Tim Sheridan is a reporter with Wide World of Sports and an integral member of the National Nine News team.
Wait six months and the Wallabies will be at least 60 percent stronger. Can the same be said about the All Blacks?
We all know the Wallabies should have grabbed a winning field goal in the third Bledisloe Test in Brisbane. The final seconds contained so many bizarre mistakes and frustrating moments, but mixed in were some identifiable green shoots of a revival.
As they did at Suncorp 14 months earlier, the Wallabies took it to the All Blacks physically. But hang on; there were five
returning All Black forwards, and not one
Aussie from last year? Not bad. Players like Kane Douglas, James Hanson and Michael Hooper have benefitted enormously, and the list of experienced players still to return is long.
A try-less Test had the rugby-bashers out in force, but the only bashing worth talking about here was the exchange between these two teams. It was ferocious and impressive enough for this occasion to beg forgiveness for no tries. Maybe being on the sideline distorts and magnifies, but the Wallabies lost no fans when their backs were to their try line.
In Australia, a major problem for rugby is that critics look at it through the prism of another code. This is to be expected, but the comparison ends at Australia's border, beyond which one code is irrelevant, and the other is enormous.
The local code can adjust its rules when it pleases, the other might as well be trying to run the UN.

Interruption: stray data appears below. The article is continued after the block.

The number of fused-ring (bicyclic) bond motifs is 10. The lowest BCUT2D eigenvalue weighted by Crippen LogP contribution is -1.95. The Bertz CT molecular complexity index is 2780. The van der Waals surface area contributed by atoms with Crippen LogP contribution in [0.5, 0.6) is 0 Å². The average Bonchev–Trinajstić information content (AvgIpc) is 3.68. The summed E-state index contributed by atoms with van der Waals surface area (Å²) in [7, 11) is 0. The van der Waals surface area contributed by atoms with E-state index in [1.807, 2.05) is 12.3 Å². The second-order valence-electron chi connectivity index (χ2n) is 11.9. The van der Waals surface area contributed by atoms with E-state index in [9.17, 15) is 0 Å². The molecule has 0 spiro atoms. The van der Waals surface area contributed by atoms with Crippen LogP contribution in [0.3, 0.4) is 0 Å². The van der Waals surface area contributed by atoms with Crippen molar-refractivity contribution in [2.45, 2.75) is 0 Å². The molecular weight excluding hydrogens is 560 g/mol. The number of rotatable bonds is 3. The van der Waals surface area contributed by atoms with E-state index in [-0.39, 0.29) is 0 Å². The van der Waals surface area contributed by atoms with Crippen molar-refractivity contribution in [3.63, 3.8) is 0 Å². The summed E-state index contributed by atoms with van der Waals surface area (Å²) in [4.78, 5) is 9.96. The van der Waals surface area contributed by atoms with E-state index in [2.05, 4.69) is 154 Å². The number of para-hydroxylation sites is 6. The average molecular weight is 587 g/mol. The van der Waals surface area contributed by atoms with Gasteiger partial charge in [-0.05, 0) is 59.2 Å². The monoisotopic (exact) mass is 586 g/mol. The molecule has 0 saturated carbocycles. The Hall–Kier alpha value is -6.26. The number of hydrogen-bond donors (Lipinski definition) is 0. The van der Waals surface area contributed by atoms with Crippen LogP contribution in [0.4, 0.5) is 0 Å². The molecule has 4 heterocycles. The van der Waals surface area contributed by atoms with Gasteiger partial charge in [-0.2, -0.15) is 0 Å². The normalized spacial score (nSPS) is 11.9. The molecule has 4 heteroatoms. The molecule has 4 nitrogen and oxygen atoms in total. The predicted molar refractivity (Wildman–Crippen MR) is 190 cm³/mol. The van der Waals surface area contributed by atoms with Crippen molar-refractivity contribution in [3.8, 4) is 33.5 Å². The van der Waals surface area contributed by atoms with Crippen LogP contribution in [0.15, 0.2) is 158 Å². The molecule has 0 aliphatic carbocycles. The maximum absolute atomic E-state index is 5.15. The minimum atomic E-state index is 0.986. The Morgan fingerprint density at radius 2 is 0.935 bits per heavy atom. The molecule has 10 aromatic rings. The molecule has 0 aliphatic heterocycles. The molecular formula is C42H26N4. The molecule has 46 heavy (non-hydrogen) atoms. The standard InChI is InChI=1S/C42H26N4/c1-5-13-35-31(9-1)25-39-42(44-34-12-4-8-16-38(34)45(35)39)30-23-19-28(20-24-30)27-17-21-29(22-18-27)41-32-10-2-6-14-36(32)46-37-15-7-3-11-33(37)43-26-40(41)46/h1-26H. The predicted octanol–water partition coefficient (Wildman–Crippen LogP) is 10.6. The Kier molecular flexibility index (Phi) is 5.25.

On the subject of global concerns, the Wallabies will be at full operating temperature when they test out the early season combinations of France, Italy, England and Wales.
They should win all four matches.
On rugby's over-populated field, getting on the other side of the defence is the game's holy grail, and Kurtley Beale has become the one to send after it. Given some snappy phase ball, Beale runs hard onto it and can put a defender in doubt, or isolate him.
As John Eales says, the game is then dialled to the attacking team's pace; the opposition cannot dictate numbers - or lack of them - at the breakdown, and possession becomes easier to retain. A pick and drive perhaps, and then go again Kurtley.
Get a relentless forward pack in front of Beale and the likes of James O'Connor around him next year, and some holes will open up.
At fullback, Kurtley seems to field the ball and looks to be deciding how to beat the whole 15 players in front of him (or how high to kick the ball). At flyhalf he instinctively hits the ball running - already at the defensive line - and looks a different player.
Critics can say what they like about fullback Mike Harris, but his goal kicking gives the Wallabies a necessary, if dour, option for Europe. Field position will yield points from penalties. How often have we had it done to us?
Wallabies fans I walked with leaving Suncorp Stadium were impressed with their team's performance but moaned about the "housekeeping" aspects of the Wallabies game. Re-starts so often resulted in an All Black steaming at fullback Harris, line-out throws sometimes went through to the keeper, line-kicks could've yielded more metres.
This sort of stuff can shake teams, but through it all, stand-in captain Nathan Sharpe never wavered and his forwards whacked away. Tatafu Polota-Nau had an enormous game at hooker.
Some cavalry has now arrived in the form of Stephen Moore, David Pocock, Digby Ioane and Berrick Barnes, with more top talent on its way back.
The squad is road hardened by some brutal travel and serious opposition and motivated by Rugby World Cup rankings.
Everything points to four wins on this tour, and better days ahead.